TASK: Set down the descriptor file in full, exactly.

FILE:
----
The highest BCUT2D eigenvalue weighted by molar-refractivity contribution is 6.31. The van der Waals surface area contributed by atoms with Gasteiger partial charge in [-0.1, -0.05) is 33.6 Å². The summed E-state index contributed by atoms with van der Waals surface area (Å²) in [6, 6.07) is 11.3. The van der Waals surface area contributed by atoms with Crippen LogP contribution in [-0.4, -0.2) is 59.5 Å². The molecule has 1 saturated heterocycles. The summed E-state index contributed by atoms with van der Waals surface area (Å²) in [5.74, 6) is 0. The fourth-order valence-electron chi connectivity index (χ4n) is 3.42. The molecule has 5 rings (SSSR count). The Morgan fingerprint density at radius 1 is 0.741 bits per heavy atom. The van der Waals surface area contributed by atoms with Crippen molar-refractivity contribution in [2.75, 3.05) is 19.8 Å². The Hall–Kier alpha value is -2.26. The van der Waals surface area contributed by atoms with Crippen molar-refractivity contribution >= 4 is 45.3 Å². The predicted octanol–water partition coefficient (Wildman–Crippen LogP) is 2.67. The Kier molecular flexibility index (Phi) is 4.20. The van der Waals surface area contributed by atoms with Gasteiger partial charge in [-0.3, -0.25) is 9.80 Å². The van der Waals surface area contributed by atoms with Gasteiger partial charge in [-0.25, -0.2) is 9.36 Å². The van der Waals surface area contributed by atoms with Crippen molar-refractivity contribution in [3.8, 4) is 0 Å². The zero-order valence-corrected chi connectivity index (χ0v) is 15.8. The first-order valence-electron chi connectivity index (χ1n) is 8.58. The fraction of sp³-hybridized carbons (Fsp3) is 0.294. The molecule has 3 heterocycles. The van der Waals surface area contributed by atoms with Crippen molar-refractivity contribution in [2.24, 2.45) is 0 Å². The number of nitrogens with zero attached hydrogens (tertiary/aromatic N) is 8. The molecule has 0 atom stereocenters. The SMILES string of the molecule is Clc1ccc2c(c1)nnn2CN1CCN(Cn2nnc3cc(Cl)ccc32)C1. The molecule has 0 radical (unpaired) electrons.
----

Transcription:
The highest BCUT2D eigenvalue weighted by molar-refractivity contribution is 6.31. The van der Waals surface area contributed by atoms with Gasteiger partial charge in [-0.1, -0.05) is 33.6 Å². The summed E-state index contributed by atoms with van der Waals surface area (Å²) in [6, 6.07) is 11.3. The van der Waals surface area contributed by atoms with Crippen LogP contribution in [-0.4, -0.2) is 59.5 Å². The molecule has 1 saturated heterocycles. The summed E-state index contributed by atoms with van der Waals surface area (Å²) in [5.74, 6) is 0. The fourth-order valence-electron chi connectivity index (χ4n) is 3.42. The molecule has 5 rings (SSSR count). The Morgan fingerprint density at radius 1 is 0.741 bits per heavy atom. The van der Waals surface area contributed by atoms with Crippen molar-refractivity contribution in [2.75, 3.05) is 19.8 Å². The Hall–Kier alpha value is -2.26. The van der Waals surface area contributed by atoms with Crippen molar-refractivity contribution >= 4 is 45.3 Å². The predicted octanol–water partition coefficient (Wildman–Crippen LogP) is 2.67. The Kier molecular flexibility index (Phi) is 4.20. The van der Waals surface area contributed by atoms with Gasteiger partial charge in [-0.3, -0.25) is 9.80 Å². The van der Waals surface area contributed by atoms with Gasteiger partial charge in [-0.25, -0.2) is 9.36 Å². The van der Waals surface area contributed by atoms with Crippen molar-refractivity contribution in [3.8, 4) is 0 Å². The zero-order valence-corrected chi connectivity index (χ0v) is 15.8. The first-order valence-electron chi connectivity index (χ1n) is 8.58. The fraction of sp³-hybridized carbons (Fsp3) is 0.294. The molecule has 3 heterocycles. The van der Waals surface area contributed by atoms with Crippen molar-refractivity contribution in [2.24, 2.45) is 0 Å². The number of nitrogens with zero attached hydrogens (tertiary/aromatic N) is 8. The molecule has 0 atom stereocenters. The SMILES string of the molecule is Clc1ccc2c(c1)nnn2CN1CCN(Cn2nnc3cc(Cl)ccc32)C1. The molecule has 0 radical (unpaired) electrons.